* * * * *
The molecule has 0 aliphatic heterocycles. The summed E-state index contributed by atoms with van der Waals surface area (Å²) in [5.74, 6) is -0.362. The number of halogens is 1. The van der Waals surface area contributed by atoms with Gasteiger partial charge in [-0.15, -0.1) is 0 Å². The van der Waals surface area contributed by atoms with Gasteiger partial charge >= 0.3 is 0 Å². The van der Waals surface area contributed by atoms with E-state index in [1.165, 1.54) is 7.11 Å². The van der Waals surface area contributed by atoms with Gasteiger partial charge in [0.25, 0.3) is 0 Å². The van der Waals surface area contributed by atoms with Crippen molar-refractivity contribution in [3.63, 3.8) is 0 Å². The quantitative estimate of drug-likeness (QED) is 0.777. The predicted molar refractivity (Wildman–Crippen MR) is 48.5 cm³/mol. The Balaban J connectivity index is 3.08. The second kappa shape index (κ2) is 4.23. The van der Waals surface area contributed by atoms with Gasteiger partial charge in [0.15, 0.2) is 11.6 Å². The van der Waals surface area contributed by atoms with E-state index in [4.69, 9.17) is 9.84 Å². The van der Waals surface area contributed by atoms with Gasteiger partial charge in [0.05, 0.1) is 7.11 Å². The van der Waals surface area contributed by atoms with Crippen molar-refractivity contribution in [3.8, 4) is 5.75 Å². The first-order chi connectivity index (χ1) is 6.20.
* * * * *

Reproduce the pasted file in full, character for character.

The molecule has 0 aliphatic heterocycles. The summed E-state index contributed by atoms with van der Waals surface area (Å²) in [5.74, 6) is -0.362. The number of halogens is 1. The van der Waals surface area contributed by atoms with Gasteiger partial charge in [-0.15, -0.1) is 0 Å². The van der Waals surface area contributed by atoms with Gasteiger partial charge >= 0.3 is 0 Å². The van der Waals surface area contributed by atoms with E-state index in [1.165, 1.54) is 7.11 Å². The van der Waals surface area contributed by atoms with Gasteiger partial charge in [0.25, 0.3) is 0 Å². The van der Waals surface area contributed by atoms with Crippen molar-refractivity contribution in [3.63, 3.8) is 0 Å². The quantitative estimate of drug-likeness (QED) is 0.777. The predicted molar refractivity (Wildman–Crippen MR) is 48.5 cm³/mol. The Balaban J connectivity index is 3.08. The second kappa shape index (κ2) is 4.23. The van der Waals surface area contributed by atoms with Gasteiger partial charge in [0.15, 0.2) is 11.6 Å². The van der Waals surface area contributed by atoms with E-state index in [4.69, 9.17) is 9.84 Å². The van der Waals surface area contributed by atoms with Gasteiger partial charge in [0.05, 0.1) is 7.11 Å². The van der Waals surface area contributed by atoms with Crippen molar-refractivity contribution in [3.8, 4) is 5.75 Å². The first-order chi connectivity index (χ1) is 6.20.